Are there Nargles in your mistletoe?

nargle1If you’re worried about Nargles in your mistletoe then you’ve probably been reading too much Harry Potter, for that’s the only world where they occur. If indeed they occur at all.

Even in the Potter world the only evidence of their existence is from Luna Lovegood, a fellow Hogwarts student, who suggests they are mischievous beings who steal things. And often live in mistletoe.

Her mistletoe remarks are made in Chapter 21 of Harry Potter and the Order of the Phoenix. Harry is discovered alone in a roomful of Christmas decorations by Luna.  She points out he is standing under some mistletoe. As he hastily retreats she suggests that he’s wise to do so as ‘it’s often infested with Nargles’. Harry has never heard of Nargles but doesn’t admit this.

Three pages later he’s in the same spot, but this time alone with Cho Chang, a young lady who has made it clear she, er, likes him. She, like Luna, mentions that he’s standing under the mistletoe. Harry warns her that ‘it’s probably full of Nargles’ but admits to her he has no idea what Nargles are. This time he doesn’t retreat, throws caution to the wind and kisses Cho, despite the risk of Nargles. [the film version is on Youtube here]

But what is a Nargle? No-one seems to know – they’re never explained and the implication, from other remarks, is that they are either non-existent (i.e. made up by Luna) or extinct or, possibly, just very elusive. In some of the (many) analyses of J K Rowling’s storylines online there are suggestions that maybe Luna made them up to avoid awkward situations – such as meeting Harry Potter under the mistletoe.

So that’s all clear. Nargles are possibly a fictional invention of a fictional character in a fictional world. But if they did exist, in the fictional world, they would infest mistletoe and steal things.

Nothing to worry about really. You’re far more likely to have one of the UK’s six mistletoe insects in your mistletoe. Of which my favourite is the Mistletoe Weevil Ixapion variegatum. Perhaps these are Nargles – they always look fairly mischievous to me.  Though, being only a few millimetres long, it’s difficult to imagine them stealing much:

nargle2

Mistletoe Mysteries

There are dozens, possibly hundreds, of novels with mistletoe in the title, though they are, mostly, romantic fiction and I tend to ignore those. But I was reminded, recently, of P.D.James’ The Mistletoe Murder (published in The Spectator in 1991 and in anthology The Mistletoe Murder and Other Stories in 2016) and realised I couldn’t remember the plot, particularly the mistletoe bit, assuming there is one. mistletoemurderSo I re-read it yesterday and re-found, to my disappointment, that mistletoe only has a bit part. Indeed the un-named narrator (the inference being it is P.D.James herself, though the biographical details don’t match) acknowledges this from the start, excusing the title on the basis that she likes alliteration. The story is a classic country house mystery with a body in the locked library. The sole role given to mistletoe is a place to hide a key, an action that is given away by the clue of some dislodged berries on the floor below the library door. Which is fine, except that, in reality, mistletoe berries mostly stay in place. But fiction is fiction (assuming of course, that in this case it is…). HangmansholidayTo make up for the disappointment I looked out more stories of mysterious mistletoe misconduct and seized upon The Necklace of Pearls, a story by Dorothy L Sayers (a chapter in the anthology Hangman’s Holiday published in 1933). No mention of mistletoe in the title but it does play a major role. This story is also set in a country house where, after dinner one Christmas, a string of pearls is found to be missing. Lord Peter Wimsey, the aristocrat detective, takes charge and everyone is searched. No pearls are found. But Wimsey works it out. A day or two later he gets his man by showing that the pearls had been pinned to some mistletoe, where they would look just like berries, to be collected at leisure. Ingenious. Though not really that unusual, not for us mistletoe people anyway. When I used to supply mistletoe I often had summer time requests from advertisers doing Christmas shoots for TV or magazines. They wanted real mistletoe, but in August. This could be supplied, no problem, but of course it wouldn’t have the pearlescent white berries that make it extra distinctive. So we would advise them to glue or pin artificial pearls onto the plants, no-one would tell the difference as long as it was only a background decoration.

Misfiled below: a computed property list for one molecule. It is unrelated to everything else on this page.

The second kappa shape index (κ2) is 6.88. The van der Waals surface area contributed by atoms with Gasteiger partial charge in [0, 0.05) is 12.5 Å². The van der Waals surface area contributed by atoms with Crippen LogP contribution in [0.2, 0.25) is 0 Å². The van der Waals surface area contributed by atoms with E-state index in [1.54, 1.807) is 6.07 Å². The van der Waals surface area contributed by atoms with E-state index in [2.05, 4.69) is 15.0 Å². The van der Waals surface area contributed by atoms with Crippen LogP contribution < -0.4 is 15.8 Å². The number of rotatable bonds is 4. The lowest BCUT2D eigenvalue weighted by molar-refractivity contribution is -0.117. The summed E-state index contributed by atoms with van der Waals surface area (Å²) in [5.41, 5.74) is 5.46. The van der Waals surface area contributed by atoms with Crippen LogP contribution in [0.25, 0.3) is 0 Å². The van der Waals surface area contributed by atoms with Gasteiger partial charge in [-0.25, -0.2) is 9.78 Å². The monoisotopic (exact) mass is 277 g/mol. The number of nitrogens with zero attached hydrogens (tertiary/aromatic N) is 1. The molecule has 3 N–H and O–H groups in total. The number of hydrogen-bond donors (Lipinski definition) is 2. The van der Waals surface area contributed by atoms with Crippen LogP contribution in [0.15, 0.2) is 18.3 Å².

Grow your own pearlescent berries with Mistletoe Grow-Kit from the English Mistletoe Shop.